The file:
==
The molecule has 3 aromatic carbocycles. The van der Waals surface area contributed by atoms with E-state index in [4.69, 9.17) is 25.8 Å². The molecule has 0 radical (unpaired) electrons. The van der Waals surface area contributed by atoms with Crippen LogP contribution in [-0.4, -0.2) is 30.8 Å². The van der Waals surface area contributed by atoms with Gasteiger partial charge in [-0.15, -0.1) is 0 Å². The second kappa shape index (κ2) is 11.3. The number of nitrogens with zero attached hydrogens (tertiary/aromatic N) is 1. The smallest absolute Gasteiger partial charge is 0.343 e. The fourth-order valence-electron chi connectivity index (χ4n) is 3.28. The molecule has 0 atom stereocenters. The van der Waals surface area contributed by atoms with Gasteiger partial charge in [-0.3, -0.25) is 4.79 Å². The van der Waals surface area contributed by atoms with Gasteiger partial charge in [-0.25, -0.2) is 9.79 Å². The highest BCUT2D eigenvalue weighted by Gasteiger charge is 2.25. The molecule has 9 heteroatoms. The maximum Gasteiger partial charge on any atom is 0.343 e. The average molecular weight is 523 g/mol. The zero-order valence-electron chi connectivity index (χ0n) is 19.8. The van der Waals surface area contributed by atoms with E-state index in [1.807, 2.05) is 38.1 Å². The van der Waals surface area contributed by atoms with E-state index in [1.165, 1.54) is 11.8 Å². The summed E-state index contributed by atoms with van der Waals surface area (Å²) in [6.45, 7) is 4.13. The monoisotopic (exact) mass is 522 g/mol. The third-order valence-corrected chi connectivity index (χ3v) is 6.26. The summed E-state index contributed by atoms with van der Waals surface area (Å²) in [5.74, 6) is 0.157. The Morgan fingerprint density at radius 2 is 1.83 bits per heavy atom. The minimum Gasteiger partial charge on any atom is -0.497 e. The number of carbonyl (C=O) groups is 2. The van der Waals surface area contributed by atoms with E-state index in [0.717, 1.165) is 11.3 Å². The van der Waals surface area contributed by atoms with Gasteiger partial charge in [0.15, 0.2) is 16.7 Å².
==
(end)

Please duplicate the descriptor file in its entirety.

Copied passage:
The molecule has 3 aromatic carbocycles. The van der Waals surface area contributed by atoms with E-state index in [4.69, 9.17) is 25.8 Å². The molecule has 0 radical (unpaired) electrons. The van der Waals surface area contributed by atoms with Crippen LogP contribution in [-0.4, -0.2) is 30.8 Å². The van der Waals surface area contributed by atoms with Gasteiger partial charge in [-0.15, -0.1) is 0 Å². The second kappa shape index (κ2) is 11.3. The number of nitrogens with zero attached hydrogens (tertiary/aromatic N) is 1. The smallest absolute Gasteiger partial charge is 0.343 e. The fourth-order valence-electron chi connectivity index (χ4n) is 3.28. The molecule has 0 atom stereocenters. The van der Waals surface area contributed by atoms with Gasteiger partial charge in [-0.3, -0.25) is 4.79 Å². The van der Waals surface area contributed by atoms with Gasteiger partial charge in [-0.25, -0.2) is 9.79 Å². The highest BCUT2D eigenvalue weighted by Gasteiger charge is 2.25. The molecule has 9 heteroatoms. The maximum Gasteiger partial charge on any atom is 0.343 e. The average molecular weight is 523 g/mol. The zero-order valence-electron chi connectivity index (χ0n) is 19.8. The van der Waals surface area contributed by atoms with E-state index in [1.807, 2.05) is 38.1 Å². The van der Waals surface area contributed by atoms with E-state index in [1.165, 1.54) is 11.8 Å². The summed E-state index contributed by atoms with van der Waals surface area (Å²) in [6.45, 7) is 4.13. The monoisotopic (exact) mass is 522 g/mol. The third-order valence-corrected chi connectivity index (χ3v) is 6.26. The summed E-state index contributed by atoms with van der Waals surface area (Å²) in [5.74, 6) is 0.157. The Morgan fingerprint density at radius 2 is 1.83 bits per heavy atom. The minimum Gasteiger partial charge on any atom is -0.497 e. The number of carbonyl (C=O) groups is 2. The van der Waals surface area contributed by atoms with E-state index in [0.717, 1.165) is 11.3 Å². The van der Waals surface area contributed by atoms with Gasteiger partial charge in [0.15, 0.2) is 16.7 Å².